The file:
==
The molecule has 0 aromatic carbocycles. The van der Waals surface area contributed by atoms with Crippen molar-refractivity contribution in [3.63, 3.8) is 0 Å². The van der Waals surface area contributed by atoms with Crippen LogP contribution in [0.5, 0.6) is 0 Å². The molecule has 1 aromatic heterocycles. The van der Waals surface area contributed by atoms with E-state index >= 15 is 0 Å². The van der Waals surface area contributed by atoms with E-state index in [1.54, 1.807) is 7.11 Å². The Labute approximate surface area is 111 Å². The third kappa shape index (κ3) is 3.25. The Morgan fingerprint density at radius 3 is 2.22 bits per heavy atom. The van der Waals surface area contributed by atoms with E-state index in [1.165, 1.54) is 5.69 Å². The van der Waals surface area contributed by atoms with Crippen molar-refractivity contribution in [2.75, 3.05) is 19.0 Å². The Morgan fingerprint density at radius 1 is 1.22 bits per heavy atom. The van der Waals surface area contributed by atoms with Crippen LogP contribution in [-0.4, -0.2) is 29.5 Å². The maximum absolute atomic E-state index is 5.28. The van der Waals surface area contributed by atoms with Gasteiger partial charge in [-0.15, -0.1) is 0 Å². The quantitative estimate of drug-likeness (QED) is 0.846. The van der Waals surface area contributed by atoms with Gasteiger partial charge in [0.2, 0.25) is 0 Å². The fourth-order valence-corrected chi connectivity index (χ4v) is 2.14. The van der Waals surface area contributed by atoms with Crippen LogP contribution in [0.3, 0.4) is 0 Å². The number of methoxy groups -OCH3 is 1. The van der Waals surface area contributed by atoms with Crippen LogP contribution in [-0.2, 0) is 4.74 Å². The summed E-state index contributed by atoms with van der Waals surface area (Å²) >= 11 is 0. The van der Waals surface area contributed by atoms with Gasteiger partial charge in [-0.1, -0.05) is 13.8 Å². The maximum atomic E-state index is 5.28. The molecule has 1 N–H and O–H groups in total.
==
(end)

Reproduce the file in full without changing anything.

The molecule has 0 aromatic carbocycles. The van der Waals surface area contributed by atoms with Crippen molar-refractivity contribution in [3.63, 3.8) is 0 Å². The van der Waals surface area contributed by atoms with Crippen LogP contribution in [0.5, 0.6) is 0 Å². The molecule has 1 aromatic heterocycles. The van der Waals surface area contributed by atoms with E-state index >= 15 is 0 Å². The van der Waals surface area contributed by atoms with E-state index in [1.54, 1.807) is 7.11 Å². The Labute approximate surface area is 111 Å². The third kappa shape index (κ3) is 3.25. The Morgan fingerprint density at radius 3 is 2.22 bits per heavy atom. The van der Waals surface area contributed by atoms with E-state index in [1.165, 1.54) is 5.69 Å². The van der Waals surface area contributed by atoms with Crippen molar-refractivity contribution in [2.75, 3.05) is 19.0 Å². The Morgan fingerprint density at radius 1 is 1.22 bits per heavy atom. The van der Waals surface area contributed by atoms with Crippen LogP contribution in [-0.4, -0.2) is 29.5 Å². The maximum absolute atomic E-state index is 5.28. The van der Waals surface area contributed by atoms with Gasteiger partial charge in [-0.15, -0.1) is 0 Å². The quantitative estimate of drug-likeness (QED) is 0.846. The van der Waals surface area contributed by atoms with Gasteiger partial charge in [0.2, 0.25) is 0 Å². The fourth-order valence-corrected chi connectivity index (χ4v) is 2.14. The van der Waals surface area contributed by atoms with Crippen LogP contribution in [0.3, 0.4) is 0 Å². The number of methoxy groups -OCH3 is 1. The van der Waals surface area contributed by atoms with Crippen LogP contribution in [-0.2, 0) is 4.74 Å². The summed E-state index contributed by atoms with van der Waals surface area (Å²) >= 11 is 0. The van der Waals surface area contributed by atoms with Gasteiger partial charge in [-0.1, -0.05) is 13.8 Å². The maximum atomic E-state index is 5.28. The molecule has 1 N–H and O–H groups in total.